2014 was the year when consumers really started to fear the data breach for real. According to the Identity Theft Research Center, there were 761 breaches that year, affecting more than 83 million accounts. Huge names such as Sony, JP Morgan Chases, Home Depot, the US Postal Service, and Target were some of the notables that proved that even companies with deep IT pockets are at risk.
If you fear for your money, you’re definitely not alone. According to the ISACA IT Risk/Reward Barometer, 94% of consumers have read or heard about data breaches and 61% say that they have a take-charge attitude rather than waiting for something to happen.
But what does “taking charge actually mean? Every additional company that has your payment information puts you more at risk. So, if you enjoy the conveniences of a PayPal account – using it makes it faster to handle online payments – are you increasing the risk of your information being stolen?
Just how safe is PayPal? Should you have a PayPal account or should you pay for all online purchases using a credit card and not add one more company to your list?
According to PayPal your data is safe, but they would say that, wouldn’t they? They state that all your information is encrypted with the highest level of security that is commercially available. Its servers check your browser to ensure that it employs the latest encryption technology and that your data is stored on servers that aren’t directly connected to the internet.
Slava Gomzin, author of Hacking Points of Sale: Payment Application Secrets, Threats, and Solutions, says that “if you have the choice on the Web, always select PayPal.
PayPal even pays hackers to check if they’re able to find any vulnerabilities in its systems. According to Dean Turner, director of security intelligence at PayPal, “if you care about the product and if you care about your customer’s security, this is what you have to do.”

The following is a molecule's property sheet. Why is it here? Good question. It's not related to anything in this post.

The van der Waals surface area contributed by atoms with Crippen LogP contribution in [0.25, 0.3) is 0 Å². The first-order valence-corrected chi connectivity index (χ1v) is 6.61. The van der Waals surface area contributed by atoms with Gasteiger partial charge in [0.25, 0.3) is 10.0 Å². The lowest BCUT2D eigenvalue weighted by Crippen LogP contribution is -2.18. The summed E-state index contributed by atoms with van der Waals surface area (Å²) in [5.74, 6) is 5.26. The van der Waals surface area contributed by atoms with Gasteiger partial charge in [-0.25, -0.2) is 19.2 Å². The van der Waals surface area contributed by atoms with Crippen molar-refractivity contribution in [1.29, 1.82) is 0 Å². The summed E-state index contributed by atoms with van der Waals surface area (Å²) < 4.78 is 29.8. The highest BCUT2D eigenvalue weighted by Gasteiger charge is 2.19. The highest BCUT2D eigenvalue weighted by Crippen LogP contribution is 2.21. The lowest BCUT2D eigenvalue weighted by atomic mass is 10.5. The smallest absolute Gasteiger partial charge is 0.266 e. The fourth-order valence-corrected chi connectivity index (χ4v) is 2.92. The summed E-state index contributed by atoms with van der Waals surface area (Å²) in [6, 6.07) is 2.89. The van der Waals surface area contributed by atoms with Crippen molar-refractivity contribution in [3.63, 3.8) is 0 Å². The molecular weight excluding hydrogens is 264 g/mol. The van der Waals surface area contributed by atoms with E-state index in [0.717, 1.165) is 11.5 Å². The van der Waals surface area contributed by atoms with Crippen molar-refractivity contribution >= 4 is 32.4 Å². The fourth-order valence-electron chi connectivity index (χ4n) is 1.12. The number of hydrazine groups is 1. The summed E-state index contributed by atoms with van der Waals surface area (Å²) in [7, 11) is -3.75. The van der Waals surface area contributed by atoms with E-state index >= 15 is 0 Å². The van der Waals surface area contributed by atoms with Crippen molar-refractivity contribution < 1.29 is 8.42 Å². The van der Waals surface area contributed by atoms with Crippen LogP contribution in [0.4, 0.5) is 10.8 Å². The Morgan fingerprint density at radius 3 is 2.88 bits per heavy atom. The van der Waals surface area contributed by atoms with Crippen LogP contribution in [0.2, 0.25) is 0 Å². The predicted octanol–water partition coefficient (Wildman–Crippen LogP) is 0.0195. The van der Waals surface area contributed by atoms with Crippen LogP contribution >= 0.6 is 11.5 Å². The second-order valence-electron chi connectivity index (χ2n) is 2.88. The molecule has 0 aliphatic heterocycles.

What About Credit Cards?
Credit cards aren’t as straightforward. Cybersecurity advocates often blast the US credit card industry for failing to phase in chip cards. These cards, already in use in European countries and many others, offer an added layer of security that is not present in the United States. The lack of this technology is one of the major reasons why the US is such a huge target for cyber thieves.
The majority of credit cards are issued by banks – an industry that’s more guarded and resistant to some of the cybersecurity practices that PayPal employs. According to the Financial Services Roundtable, the banking industry doesn’t pay hackers to alert them to any security flaws.
The best team of cybersecurity experts can only do so much. The rest is in the hands of the consumer. A study found that only 45% of consumers changed their password regularly, and the most popular ones are still “password” and “123456.” If your password is very easy to remember, it’s probably very easy to hack. Change it.
Furthermore, you have to check your credit card and bank statements as often as possible, don’t use the same password for everything, and don’t click on any links in an email, even if it looks legit.
The Bottom Line
So, should you use PayPal or your credit card? Well, since many data breaches come from physically swiping the card, and because PayPal gets high marks for its security, experts advise using PayPal whenever possible. However, don’t link it to your checking account. Instead, link to a credit card, so that you get your credit card’s fraud protections in addition to PayPal’s.